In a year of firsts for the Academy Awards, more history is being made in the ranks of Best Documentary Feature than perhaps any other category.
Take Agnès Varda, for starters—co-director of Faces Places with artist-photographer JR. At age 89 she may well qualify as the oldest nominee in a competitive category in Oscar history—a week older than another of this year’s nominees, James Ivory, a Best Adapted Screenplay contender for Call Me by Your Name. The Academy confirms she is the oldest nominee ever among actors or directors, the only categories for which it maintains age statistics.
But Varda doesn’t find that distinction very, well, distinctive.
“Should that be a title of glory to be the oldest?” she asks Deadline with some amusement. “Okay, I’m the oldest. Say it three times, then it makes no sense. Should I come [to the Oscars] in a wheelchair to look old?”
Strong Island director Yance Ford enters the Oscar record books as the first transgender filmmaker ever nominated for an Academy Award, a distinction he embraces.
“I am tremendously proud to occupy that space,” Ford says. “It’s something that I have to get used to—being a public talking point—and I hope what I can do with this nomination is to help people realize that transgender folks are not some sort of alien species that you’ve never seen.”
Ford spent a decade working on the documentary, a deeply personal exploration of how the racially-charged killing of his older brother in 1992 impacted the Ford family. William Ford Jr. was shot to death by a white auto mechanic after a simmering dispute over a car repair, and the killer escaped prosecution by claiming he felt threatened by the African-American Ford. The film raises troubling questions about what constitutes reasonable fear, and whether racial bias among law enforcement officials inhibited a fair evaluation of the case.
“Strong Island has been a film that has really affirmed for many, many people what they know, which is there needs to be wholesale systemic reform of our criminal justice system because it’s broken,” Ford asserts.
The film has won numerous awards, including the Gotham Independent Film Award for Best Documentary, but Ford says landing that Oscar nomination felt anything but certain.
“I was thrilled. I was shocked and surprised,” Ford reveals, adding that his joy extends to others recognized in the Best Documentary Feature field. “I was also really excited for Steve James. That’s a historic nomination too.”
The history-making aspect to James’ nomination has to do with his previous record with Academy voters. Despite being widely acknowledged as one of the leading documentary filmmakers of the past quarter century, he had never earned an Oscar nod for directing until this year with Abacus: Small Enough to Jail.
“It meant a lot to me to get the nomination because I’ve been doing this for a while and there were certainly several other films over the years that people thought might get nominated that didn’t,” he says. “I never let that upset me so much because I feel like I got so much support when certain films weren’t nominated or even shortlisted that it told me people really felt strongly about the work.”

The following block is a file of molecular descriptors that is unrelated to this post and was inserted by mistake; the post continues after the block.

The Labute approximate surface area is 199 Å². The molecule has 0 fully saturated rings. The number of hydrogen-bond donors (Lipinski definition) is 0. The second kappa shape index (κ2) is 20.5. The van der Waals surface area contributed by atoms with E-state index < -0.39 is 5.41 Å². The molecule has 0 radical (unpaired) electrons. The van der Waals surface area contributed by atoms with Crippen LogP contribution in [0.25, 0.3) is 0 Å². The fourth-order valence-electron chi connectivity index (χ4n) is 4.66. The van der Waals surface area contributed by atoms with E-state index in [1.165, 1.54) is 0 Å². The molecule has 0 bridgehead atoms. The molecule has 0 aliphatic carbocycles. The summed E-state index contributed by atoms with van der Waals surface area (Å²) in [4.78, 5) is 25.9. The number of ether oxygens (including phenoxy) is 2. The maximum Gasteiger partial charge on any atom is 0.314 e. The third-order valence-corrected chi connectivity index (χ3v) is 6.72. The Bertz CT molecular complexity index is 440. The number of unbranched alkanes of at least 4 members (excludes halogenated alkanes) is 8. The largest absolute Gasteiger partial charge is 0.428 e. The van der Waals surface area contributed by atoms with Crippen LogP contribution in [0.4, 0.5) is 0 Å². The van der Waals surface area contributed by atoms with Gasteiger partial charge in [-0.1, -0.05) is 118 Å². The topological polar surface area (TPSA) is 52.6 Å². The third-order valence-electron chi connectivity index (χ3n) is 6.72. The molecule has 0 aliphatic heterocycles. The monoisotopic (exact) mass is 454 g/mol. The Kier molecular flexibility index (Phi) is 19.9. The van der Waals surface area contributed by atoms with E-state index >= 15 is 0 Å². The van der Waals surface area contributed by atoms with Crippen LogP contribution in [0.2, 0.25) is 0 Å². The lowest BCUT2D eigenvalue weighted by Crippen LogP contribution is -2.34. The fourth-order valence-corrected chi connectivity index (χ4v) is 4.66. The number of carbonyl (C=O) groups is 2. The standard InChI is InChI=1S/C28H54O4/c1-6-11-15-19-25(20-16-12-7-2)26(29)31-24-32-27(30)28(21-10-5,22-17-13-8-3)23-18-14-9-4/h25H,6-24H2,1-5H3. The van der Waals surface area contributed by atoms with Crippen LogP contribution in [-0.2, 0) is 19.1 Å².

James’ documentary centers on Thomas Sung and the bank he founded—Abacus Federal Savings, which caters to New York’s Chinese immigrant community. Abacus became the only U.S. lending institution to face criminal charges resulting from the 2008 financial crisis, but James believes it was a case of selective prosecution—the Manhattan District Attorney’s office picking on a small bank run by Chinese-Americans who lacked political muscle.
“I think there was racism involved,” James says of the D.A.’s decision to press the case. “I don’t think it was overt and explicit.”
Thomas Sung, his wife and daughters will head to Hollywood for the Academy Awards, but whether seats inside the Dolby Theatre can be arranged for them remains in doubt.
“One way or another they’ll all be there because win or lose we will want to celebrate together,” James shares. “We certainly hope we’ll be able to get them all tickets to be in the house.”
Filmmaker Feras Fayyad earned a ticket to the Academy Awards with his documentary Last Men in Aleppo, about courageous civil defense workers—the so-called White Helmets—in Aleppo, Syria. After relentless bombing raids by Russian and Syrian government forces, the White Helmets rush in to try to rescue the injured trapped under the rubble.
Fayyad made history by becoming the first Syrian director ever nominated for an Oscar. He learned the news while attending the World Economic Forum in Davos, Switzerland, where he screened Last Men in Aleppo for dignitaries.
“On the day of the nomination I was jetlagged, lying on the bed in the hotel actually, and my mobile was next to me but [turned off],” Fayyad recalls. “Then I got a call on the hotel line and a friend of mine asked me, ‘Where are you?’ I said, ‘I’m in the hotel.’ ‘Why didn’t you answer your mobile? You got nominated!’ I said, ‘Don’t joke.’ He said, ‘No, you got nominated!’ He also said, ‘Tell [President] Trump you got nominated and now he will watch the film.’”